TERRY GILBERT: It was easy not to like him, being an arrogant doctor from a wealthy family, and I think the media picked up on that and whipped up that kind of anti-Sheppard sentiment. And from the first day they focused on Dr. Sheppard to the exclusion of anyone else.
NARRATOR: In a series of front-page editorials, Cleveland's major newspaper accused Dr. Sheppard of his wife's murder. Three weeks after the murder, Sheppard was arrested and charged with the crime.
SAM REESE SHEPPARD: And he was gone. And they were putting him on trial for his life.
NARRATOR: At the trial, the prosecution argued that Sheppard's story just didn't add up.
TERRY GILBERT: The story that he gave was, to many people, just too preposterous, That while the wife slept upstairs, and the husband was downstairs on a daybed, that somebody could just walk into that house and commit this horrible crime.
NARRATOR: Sheppard seemed to be hiding something. Then prosecutors caught him in a lie. At an inquest, Sheppard stated that he had never been unfaithful to his wife. But at trial, prosecutors presented Susan Hayes, a 24-year-old medical technician. She described a three-year sexual affair with Dr. Sheppard. The revelations rocked Cleveland, and the trial soon became an international story.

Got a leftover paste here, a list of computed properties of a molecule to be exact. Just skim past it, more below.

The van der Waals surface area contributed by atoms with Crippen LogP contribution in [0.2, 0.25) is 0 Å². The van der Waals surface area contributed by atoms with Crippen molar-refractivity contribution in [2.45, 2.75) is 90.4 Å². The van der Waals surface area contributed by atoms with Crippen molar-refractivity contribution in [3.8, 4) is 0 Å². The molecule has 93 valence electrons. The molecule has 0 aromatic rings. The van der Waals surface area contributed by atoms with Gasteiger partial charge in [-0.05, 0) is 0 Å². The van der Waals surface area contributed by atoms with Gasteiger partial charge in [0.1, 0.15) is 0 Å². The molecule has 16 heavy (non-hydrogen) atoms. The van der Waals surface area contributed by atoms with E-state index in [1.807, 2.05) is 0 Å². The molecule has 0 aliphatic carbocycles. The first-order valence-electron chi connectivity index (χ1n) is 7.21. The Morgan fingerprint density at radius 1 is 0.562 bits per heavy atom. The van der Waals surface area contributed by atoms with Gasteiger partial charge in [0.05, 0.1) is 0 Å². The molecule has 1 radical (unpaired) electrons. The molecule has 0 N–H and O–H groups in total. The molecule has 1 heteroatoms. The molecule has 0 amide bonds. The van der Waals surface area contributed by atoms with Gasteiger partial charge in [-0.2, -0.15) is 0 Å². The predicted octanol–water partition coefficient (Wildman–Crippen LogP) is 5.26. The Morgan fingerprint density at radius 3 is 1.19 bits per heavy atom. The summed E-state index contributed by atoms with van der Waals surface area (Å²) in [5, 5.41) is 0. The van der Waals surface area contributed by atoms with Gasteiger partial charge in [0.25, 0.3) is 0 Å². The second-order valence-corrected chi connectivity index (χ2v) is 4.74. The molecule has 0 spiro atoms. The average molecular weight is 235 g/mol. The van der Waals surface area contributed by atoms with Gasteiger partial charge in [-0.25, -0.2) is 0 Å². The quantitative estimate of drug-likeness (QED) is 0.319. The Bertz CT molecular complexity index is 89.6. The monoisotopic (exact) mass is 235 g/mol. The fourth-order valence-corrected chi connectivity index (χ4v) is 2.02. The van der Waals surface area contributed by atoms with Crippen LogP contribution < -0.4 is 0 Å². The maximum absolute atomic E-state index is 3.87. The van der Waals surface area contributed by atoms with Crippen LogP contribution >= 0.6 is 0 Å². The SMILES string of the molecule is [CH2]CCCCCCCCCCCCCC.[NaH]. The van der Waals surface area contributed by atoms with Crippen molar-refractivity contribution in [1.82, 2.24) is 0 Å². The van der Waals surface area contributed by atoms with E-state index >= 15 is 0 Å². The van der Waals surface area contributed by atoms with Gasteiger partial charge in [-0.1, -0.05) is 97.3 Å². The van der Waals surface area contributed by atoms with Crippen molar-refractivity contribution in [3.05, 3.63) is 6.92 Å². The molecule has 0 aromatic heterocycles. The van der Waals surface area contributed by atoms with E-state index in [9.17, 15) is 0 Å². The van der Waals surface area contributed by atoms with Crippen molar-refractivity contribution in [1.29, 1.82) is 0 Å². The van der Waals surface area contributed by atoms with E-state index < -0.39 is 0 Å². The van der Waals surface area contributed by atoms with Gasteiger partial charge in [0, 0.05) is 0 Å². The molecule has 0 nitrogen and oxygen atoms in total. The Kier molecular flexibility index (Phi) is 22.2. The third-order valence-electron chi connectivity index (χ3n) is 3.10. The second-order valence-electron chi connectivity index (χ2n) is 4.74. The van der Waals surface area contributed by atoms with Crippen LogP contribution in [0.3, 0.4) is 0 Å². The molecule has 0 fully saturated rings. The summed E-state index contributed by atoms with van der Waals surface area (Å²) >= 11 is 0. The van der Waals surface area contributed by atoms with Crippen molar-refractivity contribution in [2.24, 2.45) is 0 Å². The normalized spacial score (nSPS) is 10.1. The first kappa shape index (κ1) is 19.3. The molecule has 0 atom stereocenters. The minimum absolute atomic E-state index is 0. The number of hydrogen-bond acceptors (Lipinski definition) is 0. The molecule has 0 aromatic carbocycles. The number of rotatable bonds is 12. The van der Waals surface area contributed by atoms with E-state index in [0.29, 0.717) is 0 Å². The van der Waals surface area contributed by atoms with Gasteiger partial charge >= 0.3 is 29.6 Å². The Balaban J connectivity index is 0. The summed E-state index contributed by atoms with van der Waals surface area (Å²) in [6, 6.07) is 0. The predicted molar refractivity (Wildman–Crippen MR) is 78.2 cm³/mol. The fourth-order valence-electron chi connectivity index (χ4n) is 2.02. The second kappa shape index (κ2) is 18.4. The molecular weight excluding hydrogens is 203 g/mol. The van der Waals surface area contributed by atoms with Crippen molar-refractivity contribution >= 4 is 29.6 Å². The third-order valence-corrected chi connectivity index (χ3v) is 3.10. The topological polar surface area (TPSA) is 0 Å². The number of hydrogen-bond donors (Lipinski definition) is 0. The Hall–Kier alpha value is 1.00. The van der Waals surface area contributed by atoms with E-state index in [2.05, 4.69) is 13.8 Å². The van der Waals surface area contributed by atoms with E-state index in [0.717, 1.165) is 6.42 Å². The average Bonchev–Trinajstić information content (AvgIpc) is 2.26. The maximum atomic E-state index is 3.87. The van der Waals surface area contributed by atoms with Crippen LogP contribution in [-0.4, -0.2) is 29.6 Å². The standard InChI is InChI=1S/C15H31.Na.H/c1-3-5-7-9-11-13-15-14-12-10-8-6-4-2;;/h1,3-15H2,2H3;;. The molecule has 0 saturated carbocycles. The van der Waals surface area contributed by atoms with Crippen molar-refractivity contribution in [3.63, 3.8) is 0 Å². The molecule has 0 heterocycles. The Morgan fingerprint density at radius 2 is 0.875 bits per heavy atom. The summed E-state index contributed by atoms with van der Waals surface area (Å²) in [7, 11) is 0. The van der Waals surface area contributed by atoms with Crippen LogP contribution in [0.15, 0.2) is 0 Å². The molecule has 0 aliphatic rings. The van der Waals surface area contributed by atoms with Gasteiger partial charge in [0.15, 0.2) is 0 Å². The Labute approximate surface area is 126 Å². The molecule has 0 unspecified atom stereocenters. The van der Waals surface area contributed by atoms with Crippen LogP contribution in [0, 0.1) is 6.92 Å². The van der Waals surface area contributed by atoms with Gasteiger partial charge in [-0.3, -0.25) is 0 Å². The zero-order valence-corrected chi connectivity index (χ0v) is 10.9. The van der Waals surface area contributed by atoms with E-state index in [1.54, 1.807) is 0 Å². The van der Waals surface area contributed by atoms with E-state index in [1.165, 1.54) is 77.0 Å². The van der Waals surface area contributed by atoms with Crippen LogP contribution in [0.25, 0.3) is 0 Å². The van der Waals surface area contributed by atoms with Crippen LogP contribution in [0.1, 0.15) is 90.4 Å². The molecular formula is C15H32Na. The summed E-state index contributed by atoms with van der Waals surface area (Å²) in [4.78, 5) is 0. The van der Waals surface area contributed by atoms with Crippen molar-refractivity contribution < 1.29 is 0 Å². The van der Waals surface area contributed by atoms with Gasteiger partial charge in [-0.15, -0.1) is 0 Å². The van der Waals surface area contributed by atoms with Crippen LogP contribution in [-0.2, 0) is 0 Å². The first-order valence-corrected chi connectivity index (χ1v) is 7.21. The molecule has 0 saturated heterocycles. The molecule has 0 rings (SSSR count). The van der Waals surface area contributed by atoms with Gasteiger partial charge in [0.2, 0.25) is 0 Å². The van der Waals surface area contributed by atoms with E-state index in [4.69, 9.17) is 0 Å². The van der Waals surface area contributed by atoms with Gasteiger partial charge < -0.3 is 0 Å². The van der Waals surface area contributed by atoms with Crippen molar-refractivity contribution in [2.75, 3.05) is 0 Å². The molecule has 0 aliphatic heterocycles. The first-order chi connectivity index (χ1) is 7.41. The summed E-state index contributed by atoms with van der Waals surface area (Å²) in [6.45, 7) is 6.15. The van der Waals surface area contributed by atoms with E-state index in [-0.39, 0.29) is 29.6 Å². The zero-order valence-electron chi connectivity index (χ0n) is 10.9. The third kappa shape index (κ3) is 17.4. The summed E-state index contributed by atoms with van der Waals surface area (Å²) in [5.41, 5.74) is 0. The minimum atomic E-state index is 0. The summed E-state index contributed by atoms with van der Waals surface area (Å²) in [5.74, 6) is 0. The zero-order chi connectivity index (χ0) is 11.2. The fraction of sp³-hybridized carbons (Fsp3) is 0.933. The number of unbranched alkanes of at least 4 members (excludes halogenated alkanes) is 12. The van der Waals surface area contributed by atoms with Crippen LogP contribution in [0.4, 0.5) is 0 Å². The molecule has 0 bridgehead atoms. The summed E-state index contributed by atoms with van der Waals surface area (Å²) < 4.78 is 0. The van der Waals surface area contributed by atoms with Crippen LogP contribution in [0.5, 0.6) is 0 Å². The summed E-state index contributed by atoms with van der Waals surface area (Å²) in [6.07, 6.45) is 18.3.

SAM REESE SHEPPARD: Cleveland was a city in hysteria, almost a lynch mob, after close to 50, 70 days of banner line headlines saying this family was getting away with murder, this privileged family and this handsome doctor with five girlfriends.
NARRATOR: Throughout the trial, Sheppard's attorney objected to the crush of reporters and cameras in the courtroom, but the judge, running for re-election, refused to restrain the media. After eight weeks of testimony, the jury returned its verdict.
TERRY GILBERT: He lied about an affair. They felt that if he could lie about that, he could lie about the murder, and I think that helped convict him.
NARRATOR: Sheppard was transferred to prison. Then, three weeks later, his mother shot and killed herself. His father died days later from a bleeding ulcer. Sheppard would later write that the only thing keeping him from suicide was Sam Reese, his son.
SAM REESE SHEPPARD: He had nothing to live for. He lived for me. I am thankful for that because if he had taken himself out, I don't think I would have survived all of this either.
NARRATOR: The set is almost finished. Now, Gilbert's team of experts is ready to go to work. Over the next few days, they'll re-examine every aspect of the case - particularly the work of Paul Kirk, a pioneering forensic scientist who studied the crime scene after Sheppard's conviction. Kirk, who usually worked for prosecutors, was hired by the Sheppard family to evaluate the evidence. He agreed to take the case, but warned that he might only find further evidence of Sheppard's guilt.